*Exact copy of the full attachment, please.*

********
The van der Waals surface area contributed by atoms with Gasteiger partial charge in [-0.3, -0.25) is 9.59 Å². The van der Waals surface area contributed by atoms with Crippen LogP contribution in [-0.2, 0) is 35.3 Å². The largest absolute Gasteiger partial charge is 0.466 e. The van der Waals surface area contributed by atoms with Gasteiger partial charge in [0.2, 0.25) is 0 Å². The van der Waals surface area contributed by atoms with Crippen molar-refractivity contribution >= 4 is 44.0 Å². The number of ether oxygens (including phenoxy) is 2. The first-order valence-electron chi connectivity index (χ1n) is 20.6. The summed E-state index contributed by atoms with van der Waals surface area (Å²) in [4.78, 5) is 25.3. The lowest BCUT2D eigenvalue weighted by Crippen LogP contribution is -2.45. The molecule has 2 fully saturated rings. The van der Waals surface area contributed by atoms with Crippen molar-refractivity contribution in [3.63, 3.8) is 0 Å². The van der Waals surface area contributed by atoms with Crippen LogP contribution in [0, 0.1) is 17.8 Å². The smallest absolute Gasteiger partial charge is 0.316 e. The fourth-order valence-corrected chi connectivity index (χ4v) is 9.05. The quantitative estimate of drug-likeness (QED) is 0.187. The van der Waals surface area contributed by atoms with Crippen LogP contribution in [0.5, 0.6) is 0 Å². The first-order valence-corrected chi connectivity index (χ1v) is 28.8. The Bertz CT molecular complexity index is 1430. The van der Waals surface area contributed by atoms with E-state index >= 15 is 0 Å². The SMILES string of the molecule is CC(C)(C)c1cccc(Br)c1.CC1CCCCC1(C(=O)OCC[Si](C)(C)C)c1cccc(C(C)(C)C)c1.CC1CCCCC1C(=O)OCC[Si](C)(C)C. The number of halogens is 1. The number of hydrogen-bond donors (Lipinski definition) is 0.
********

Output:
The van der Waals surface area contributed by atoms with Gasteiger partial charge in [-0.3, -0.25) is 9.59 Å². The van der Waals surface area contributed by atoms with Crippen LogP contribution in [-0.2, 0) is 35.3 Å². The largest absolute Gasteiger partial charge is 0.466 e. The van der Waals surface area contributed by atoms with Gasteiger partial charge in [0.2, 0.25) is 0 Å². The van der Waals surface area contributed by atoms with Crippen molar-refractivity contribution >= 4 is 44.0 Å². The number of ether oxygens (including phenoxy) is 2. The first-order valence-electron chi connectivity index (χ1n) is 20.6. The summed E-state index contributed by atoms with van der Waals surface area (Å²) in [4.78, 5) is 25.3. The lowest BCUT2D eigenvalue weighted by Crippen LogP contribution is -2.45. The molecule has 2 fully saturated rings. The van der Waals surface area contributed by atoms with Crippen molar-refractivity contribution in [3.63, 3.8) is 0 Å². The van der Waals surface area contributed by atoms with Crippen LogP contribution in [0, 0.1) is 17.8 Å². The smallest absolute Gasteiger partial charge is 0.316 e. The fourth-order valence-corrected chi connectivity index (χ4v) is 9.05. The quantitative estimate of drug-likeness (QED) is 0.187. The van der Waals surface area contributed by atoms with Crippen LogP contribution in [0.5, 0.6) is 0 Å². The first-order valence-corrected chi connectivity index (χ1v) is 28.8. The Bertz CT molecular complexity index is 1430. The van der Waals surface area contributed by atoms with E-state index >= 15 is 0 Å². The SMILES string of the molecule is CC(C)(C)c1cccc(Br)c1.CC1CCCCC1(C(=O)OCC[Si](C)(C)C)c1cccc(C(C)(C)C)c1.CC1CCCCC1C(=O)OCC[Si](C)(C)C. The number of halogens is 1. The number of hydrogen-bond donors (Lipinski definition) is 0.